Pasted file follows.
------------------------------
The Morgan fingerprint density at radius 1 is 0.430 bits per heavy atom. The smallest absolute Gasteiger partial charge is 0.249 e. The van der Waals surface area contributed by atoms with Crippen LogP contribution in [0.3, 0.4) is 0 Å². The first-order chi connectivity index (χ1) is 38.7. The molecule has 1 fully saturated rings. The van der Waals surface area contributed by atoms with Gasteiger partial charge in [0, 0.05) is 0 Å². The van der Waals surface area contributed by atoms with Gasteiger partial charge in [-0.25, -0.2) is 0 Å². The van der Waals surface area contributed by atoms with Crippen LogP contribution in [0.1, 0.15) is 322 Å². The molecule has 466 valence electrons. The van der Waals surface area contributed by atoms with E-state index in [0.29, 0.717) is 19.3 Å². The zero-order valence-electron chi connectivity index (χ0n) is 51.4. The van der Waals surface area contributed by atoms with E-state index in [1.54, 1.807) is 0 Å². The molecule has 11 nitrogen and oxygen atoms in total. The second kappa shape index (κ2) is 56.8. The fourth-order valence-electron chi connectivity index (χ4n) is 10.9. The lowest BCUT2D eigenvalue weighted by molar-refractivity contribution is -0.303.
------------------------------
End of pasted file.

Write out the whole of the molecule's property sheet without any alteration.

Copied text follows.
The Morgan fingerprint density at radius 1 is 0.430 bits per heavy atom. The smallest absolute Gasteiger partial charge is 0.249 e. The van der Waals surface area contributed by atoms with Crippen LogP contribution in [0.3, 0.4) is 0 Å². The first-order chi connectivity index (χ1) is 38.7. The molecule has 1 fully saturated rings. The van der Waals surface area contributed by atoms with Gasteiger partial charge in [0, 0.05) is 0 Å². The van der Waals surface area contributed by atoms with Gasteiger partial charge in [-0.25, -0.2) is 0 Å². The van der Waals surface area contributed by atoms with Crippen LogP contribution in [0.1, 0.15) is 322 Å². The molecule has 466 valence electrons. The van der Waals surface area contributed by atoms with E-state index in [0.29, 0.717) is 19.3 Å². The zero-order valence-electron chi connectivity index (χ0n) is 51.4. The van der Waals surface area contributed by atoms with E-state index in [1.54, 1.807) is 0 Å². The molecule has 11 nitrogen and oxygen atoms in total. The second kappa shape index (κ2) is 56.8. The fourth-order valence-electron chi connectivity index (χ4n) is 10.9. The lowest BCUT2D eigenvalue weighted by molar-refractivity contribution is -0.303.